Open Journal of Animal Sciences
Vol.04 No.05(2014), Article ID:51039,6 pages

Effect of Summer Supplementary Feeding on Cattle Performance in Low Rainfall Grassland Savanna, South Darfur, Sudan

Abu Bakr Omer Ismail1, Yousif Rizggalla Sulaiman1, Faisal Awad Ahmed2, Hafiz Abdalla Mohamed Ali1*

1Department of Animal Production, College of Natural Resources and Environmental Studies, University of Juba, Khartoum, Sudan

2Ministry of Science and Technology, Khartoum, Sudan

Email: *

Copyright © 2014 by authors and Scientific Research Publishing Inc.

This work is licensed under the Creative Commons Attribution International License (CC BY).

Received 8 July 2014; revised 25 August 2014; accepted 1 September 2014


In a tropical ranch of animal production, which was divided by fire lines into 20 equal grazing paddocks of one mile square each, a grazing experiment was conducted as controlled rotational grazing with forty-five (45) cross-bred Sudanese improved Baggara cattle which were divided into four feeding systems (groups). A drop in condition scores of the farm cattle stock herd was treated during dry summer by supplementary feeding with four types of supplements to investigate the changes in average body weight changes, heart girth and condition scores, through dry summer, wet summer and winter seasons. The results showed that, animals of group three (G3) which sup- plemented with groundnut cake performed better in all body parameters under study when com- pared with group one (G1) and group two (G2) being supplemented with groundnut haulm, Stover respectively and group four (G4) which was kept under natural grazing as control group (Natural grazing alone) which reveals the worse body measurement traits performance under study. The effect of seasonal changes showed a significant difference (P < 0.05) between the seasons in aver- age body weight in groundnut cake supplements both in dry and wet summer obtained better av- erage body weight (162.53 Kg and 174.56 Kg respectively) than in groundnut haulm (in dry and wet summer −143.60 Kg and 163.50 Kg respectively), Stover supplements and natural grazing (controlled) groups. The results also showed that, the heart girth and condition score were signifi- cantly different (P < 0.05) between the treatments in wet summer and winter. While showing no significant difference between the treatments in dry summer, group supplemented with ground- nut cake during the dry summer reported better performance in condition scores than other groups.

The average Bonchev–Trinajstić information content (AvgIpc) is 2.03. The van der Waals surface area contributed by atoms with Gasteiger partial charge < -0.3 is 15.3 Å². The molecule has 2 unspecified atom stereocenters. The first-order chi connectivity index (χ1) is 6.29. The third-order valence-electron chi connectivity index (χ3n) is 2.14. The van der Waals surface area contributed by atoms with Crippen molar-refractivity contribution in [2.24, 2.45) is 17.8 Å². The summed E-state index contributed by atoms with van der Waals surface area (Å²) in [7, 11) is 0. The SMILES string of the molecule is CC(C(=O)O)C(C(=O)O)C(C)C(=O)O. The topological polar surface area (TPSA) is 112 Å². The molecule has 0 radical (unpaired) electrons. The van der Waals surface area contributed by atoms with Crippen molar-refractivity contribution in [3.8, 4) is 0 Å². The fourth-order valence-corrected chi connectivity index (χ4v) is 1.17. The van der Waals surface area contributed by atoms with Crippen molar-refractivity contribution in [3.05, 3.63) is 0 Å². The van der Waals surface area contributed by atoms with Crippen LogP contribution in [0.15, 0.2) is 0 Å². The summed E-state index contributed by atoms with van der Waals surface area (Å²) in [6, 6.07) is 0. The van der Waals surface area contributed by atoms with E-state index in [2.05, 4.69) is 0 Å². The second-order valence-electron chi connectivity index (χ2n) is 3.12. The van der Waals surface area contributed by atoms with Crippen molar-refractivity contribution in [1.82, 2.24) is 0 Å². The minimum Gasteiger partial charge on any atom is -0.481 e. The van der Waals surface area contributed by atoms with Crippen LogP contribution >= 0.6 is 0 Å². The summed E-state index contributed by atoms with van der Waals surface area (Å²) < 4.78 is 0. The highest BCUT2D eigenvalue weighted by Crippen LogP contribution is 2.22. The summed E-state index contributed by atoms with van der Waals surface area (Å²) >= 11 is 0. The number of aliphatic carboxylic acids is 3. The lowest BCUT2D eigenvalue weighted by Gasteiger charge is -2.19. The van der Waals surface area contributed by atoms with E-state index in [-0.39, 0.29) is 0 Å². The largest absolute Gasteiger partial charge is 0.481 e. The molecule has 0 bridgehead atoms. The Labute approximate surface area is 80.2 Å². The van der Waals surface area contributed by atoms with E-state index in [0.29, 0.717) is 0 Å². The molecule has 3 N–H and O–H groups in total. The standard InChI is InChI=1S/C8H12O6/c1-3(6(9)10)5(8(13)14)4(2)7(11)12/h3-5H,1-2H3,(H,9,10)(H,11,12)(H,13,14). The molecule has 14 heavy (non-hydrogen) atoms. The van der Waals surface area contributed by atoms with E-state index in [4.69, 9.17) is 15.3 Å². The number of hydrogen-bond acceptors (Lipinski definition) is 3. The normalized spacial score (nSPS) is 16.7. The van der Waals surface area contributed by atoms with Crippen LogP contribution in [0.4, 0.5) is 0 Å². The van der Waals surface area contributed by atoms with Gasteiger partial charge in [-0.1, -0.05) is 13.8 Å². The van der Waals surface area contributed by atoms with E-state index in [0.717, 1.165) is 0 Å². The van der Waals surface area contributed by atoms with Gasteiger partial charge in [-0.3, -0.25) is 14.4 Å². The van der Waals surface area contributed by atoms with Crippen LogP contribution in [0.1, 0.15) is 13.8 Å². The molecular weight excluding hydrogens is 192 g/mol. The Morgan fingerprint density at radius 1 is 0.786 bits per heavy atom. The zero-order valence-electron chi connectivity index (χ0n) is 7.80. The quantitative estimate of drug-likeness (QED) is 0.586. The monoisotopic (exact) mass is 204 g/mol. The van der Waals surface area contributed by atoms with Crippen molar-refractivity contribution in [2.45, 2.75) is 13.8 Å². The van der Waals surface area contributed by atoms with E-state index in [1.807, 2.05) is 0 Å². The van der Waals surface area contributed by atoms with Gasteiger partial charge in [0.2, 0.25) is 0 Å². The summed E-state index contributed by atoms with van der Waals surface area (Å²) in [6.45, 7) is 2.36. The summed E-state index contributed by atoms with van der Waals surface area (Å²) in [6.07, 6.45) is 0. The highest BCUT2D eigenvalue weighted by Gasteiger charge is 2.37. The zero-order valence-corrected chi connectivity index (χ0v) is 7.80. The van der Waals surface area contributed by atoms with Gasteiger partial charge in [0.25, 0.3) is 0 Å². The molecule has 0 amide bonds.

Body Weight, Condition Score, Groundnut Cake, Groundnut Haulm, Heart Girth and Stover

1. Introduction

Most of the tropical pasture grassland is infertile and large portions occur in dry/arid areas, where there are li- mited options for improving pasture and animal nutrition [1] . Native pastures are usually dominated by course grasses, that are only palatable and nutritious when young, and native legumes are scarce. Animal weight gains are usually high in the early wet season when grasses are young, but in early dry season when pasture growth stops and quality declines, animal loss weight [2] .

Properly managed grassland in tropical zones has the potential to improve forage quality and increase her- bage yields several-folds over that of naturalized grazing lands. The most important factors in cattle feed- ing are the quality of energy-supplying constituents, total digestible nutrients and total digestible proteins [3] .